Indian cuisine is amongst the most vibrant and varied in the world, and it is no wonder that it is the most popular of foods in the UK.
Many of our regular students have told us that they want to move past the standard restaurant curries and cook authentic Indian dishes at home for friends and family.
On this course our specialist Chef Tutor, Monisha Bharadwaj will teach you how to work with fresh ingredients, herbs and spices to create Indian starters, curries, main dishes and accompaniments that truly reflect the spirit of Indian cuisine and that can easily be replicated in the home without Tandoor ovens or specialist equipment.
We will incorporate dishes from South India, West Bengal, Gujurat and Goa, as well as the more familiar North Indian cuisine.
As well as a delicious lunch during the day, you can expect to take home the best Indian Takeaway ever!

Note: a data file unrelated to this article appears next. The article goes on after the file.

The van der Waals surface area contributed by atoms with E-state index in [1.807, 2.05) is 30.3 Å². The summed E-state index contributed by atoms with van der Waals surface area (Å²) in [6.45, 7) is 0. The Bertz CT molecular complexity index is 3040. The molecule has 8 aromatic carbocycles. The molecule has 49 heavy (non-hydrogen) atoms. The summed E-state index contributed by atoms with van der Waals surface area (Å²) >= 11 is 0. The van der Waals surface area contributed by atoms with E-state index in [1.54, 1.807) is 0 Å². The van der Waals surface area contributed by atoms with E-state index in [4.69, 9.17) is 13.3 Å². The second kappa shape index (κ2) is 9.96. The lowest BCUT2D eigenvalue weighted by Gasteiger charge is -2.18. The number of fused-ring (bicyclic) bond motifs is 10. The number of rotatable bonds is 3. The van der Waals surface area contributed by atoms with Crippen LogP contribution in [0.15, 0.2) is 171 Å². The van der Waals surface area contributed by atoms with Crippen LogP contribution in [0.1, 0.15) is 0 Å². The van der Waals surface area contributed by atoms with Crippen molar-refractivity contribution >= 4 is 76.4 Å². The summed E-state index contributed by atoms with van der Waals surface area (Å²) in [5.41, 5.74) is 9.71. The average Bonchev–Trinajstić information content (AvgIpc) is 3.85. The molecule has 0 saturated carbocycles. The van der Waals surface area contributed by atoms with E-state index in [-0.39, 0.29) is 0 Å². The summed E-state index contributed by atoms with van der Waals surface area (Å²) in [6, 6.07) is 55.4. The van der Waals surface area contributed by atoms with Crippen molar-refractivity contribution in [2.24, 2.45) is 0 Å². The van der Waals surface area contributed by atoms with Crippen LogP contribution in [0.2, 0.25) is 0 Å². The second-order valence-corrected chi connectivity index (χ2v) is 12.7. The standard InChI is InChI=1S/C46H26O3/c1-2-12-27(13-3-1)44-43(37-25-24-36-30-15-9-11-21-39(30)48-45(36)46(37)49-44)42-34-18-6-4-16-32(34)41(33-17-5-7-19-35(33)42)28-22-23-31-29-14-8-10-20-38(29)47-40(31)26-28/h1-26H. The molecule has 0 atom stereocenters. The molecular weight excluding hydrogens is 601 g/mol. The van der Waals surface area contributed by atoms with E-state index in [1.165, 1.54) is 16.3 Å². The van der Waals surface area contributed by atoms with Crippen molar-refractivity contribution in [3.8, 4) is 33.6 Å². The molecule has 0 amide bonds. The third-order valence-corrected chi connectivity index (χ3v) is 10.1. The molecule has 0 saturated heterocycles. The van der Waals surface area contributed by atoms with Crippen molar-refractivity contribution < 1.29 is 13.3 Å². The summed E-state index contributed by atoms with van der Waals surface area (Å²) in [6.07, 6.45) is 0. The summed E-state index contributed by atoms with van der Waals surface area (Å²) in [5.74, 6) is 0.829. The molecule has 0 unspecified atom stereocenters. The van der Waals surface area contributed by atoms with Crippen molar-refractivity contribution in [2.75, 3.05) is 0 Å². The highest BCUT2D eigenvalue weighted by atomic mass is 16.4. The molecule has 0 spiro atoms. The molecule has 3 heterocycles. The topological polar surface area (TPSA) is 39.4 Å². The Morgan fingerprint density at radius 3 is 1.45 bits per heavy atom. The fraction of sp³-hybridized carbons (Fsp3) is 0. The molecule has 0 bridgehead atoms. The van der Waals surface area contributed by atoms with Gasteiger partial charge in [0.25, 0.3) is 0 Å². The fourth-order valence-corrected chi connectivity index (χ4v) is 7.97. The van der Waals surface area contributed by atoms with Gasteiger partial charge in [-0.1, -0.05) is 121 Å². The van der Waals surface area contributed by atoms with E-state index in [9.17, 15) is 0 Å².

If you want to learn a totally different menu, why not try our Authentic Indian Extra
Course? Same skill level, different dishes.
Supported by our Chef Tutors, chef Monisha Bharadwaj brings the authentic taste of Indian cuisine to Ashburton.
Monisha is a qualified chef, originally from Mumbai, who has a wealth of experience in teaching authentic Indian cuisine in the UK.
She writes regularly for newspapers and magazines and is the author of many cook books including "Stylish Indian" which won the Guild of Food Writers (UK) 'Cookery Book of the Year Award".
Did you know...
- Indian food includes perhaps the most dazzling array of fresh vegetables and fruit cooked in a multitude of ways that help retain their freshness and nutrients
- Traditional Indian cooking almost always uses fresh ingredients and involves making dishes from scratch. This means less preservatives and healthier food.
- Indian cooking uses spices like turmeric, ginger, garlic, green chillies...all of which have medicinal and healing properties.
- A traditional Indian meal includes carbohydrates, proteins, fats, fibre...all the elements you need to make a balanced meal.
- Indian dishes don't have to be hot and spicy. Spices are used in Indian cooking but are not what makes food spicy. Chillies (which add the heat to a dish) are a matter of preference and can be easily adjusted or omitted according to taste.